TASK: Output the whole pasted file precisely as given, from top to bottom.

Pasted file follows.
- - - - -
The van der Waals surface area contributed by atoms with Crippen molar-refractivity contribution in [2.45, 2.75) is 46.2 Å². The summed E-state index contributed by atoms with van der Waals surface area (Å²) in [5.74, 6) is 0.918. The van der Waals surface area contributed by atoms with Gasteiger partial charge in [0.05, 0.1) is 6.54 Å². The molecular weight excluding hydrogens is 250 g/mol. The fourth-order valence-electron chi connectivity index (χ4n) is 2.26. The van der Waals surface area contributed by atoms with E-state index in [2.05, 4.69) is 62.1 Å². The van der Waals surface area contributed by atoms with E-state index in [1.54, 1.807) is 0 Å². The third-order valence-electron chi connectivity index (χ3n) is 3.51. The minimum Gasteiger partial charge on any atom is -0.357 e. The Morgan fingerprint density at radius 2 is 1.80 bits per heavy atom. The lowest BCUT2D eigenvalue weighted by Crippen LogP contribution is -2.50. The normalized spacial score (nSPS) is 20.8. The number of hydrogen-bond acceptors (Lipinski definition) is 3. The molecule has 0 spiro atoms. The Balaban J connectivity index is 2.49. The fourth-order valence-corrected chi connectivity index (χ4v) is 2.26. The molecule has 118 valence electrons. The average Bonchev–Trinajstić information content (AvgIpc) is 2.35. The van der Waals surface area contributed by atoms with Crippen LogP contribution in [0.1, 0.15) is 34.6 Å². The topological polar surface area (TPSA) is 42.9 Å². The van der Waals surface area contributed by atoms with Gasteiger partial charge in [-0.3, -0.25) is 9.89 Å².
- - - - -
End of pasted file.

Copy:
The van der Waals surface area contributed by atoms with Crippen molar-refractivity contribution in [2.45, 2.75) is 46.2 Å². The summed E-state index contributed by atoms with van der Waals surface area (Å²) in [5.74, 6) is 0.918. The van der Waals surface area contributed by atoms with Gasteiger partial charge in [0.05, 0.1) is 6.54 Å². The molecular weight excluding hydrogens is 250 g/mol. The fourth-order valence-electron chi connectivity index (χ4n) is 2.26. The van der Waals surface area contributed by atoms with E-state index in [2.05, 4.69) is 62.1 Å². The van der Waals surface area contributed by atoms with E-state index in [1.54, 1.807) is 0 Å². The third-order valence-electron chi connectivity index (χ3n) is 3.51. The minimum Gasteiger partial charge on any atom is -0.357 e. The Morgan fingerprint density at radius 2 is 1.80 bits per heavy atom. The lowest BCUT2D eigenvalue weighted by Crippen LogP contribution is -2.50. The normalized spacial score (nSPS) is 20.8. The number of hydrogen-bond acceptors (Lipinski definition) is 3. The molecule has 0 spiro atoms. The Balaban J connectivity index is 2.49. The fourth-order valence-corrected chi connectivity index (χ4v) is 2.26. The molecule has 118 valence electrons. The average Bonchev–Trinajstić information content (AvgIpc) is 2.35. The van der Waals surface area contributed by atoms with Crippen LogP contribution in [0.1, 0.15) is 34.6 Å². The topological polar surface area (TPSA) is 42.9 Å². The van der Waals surface area contributed by atoms with Gasteiger partial charge in [-0.3, -0.25) is 9.89 Å².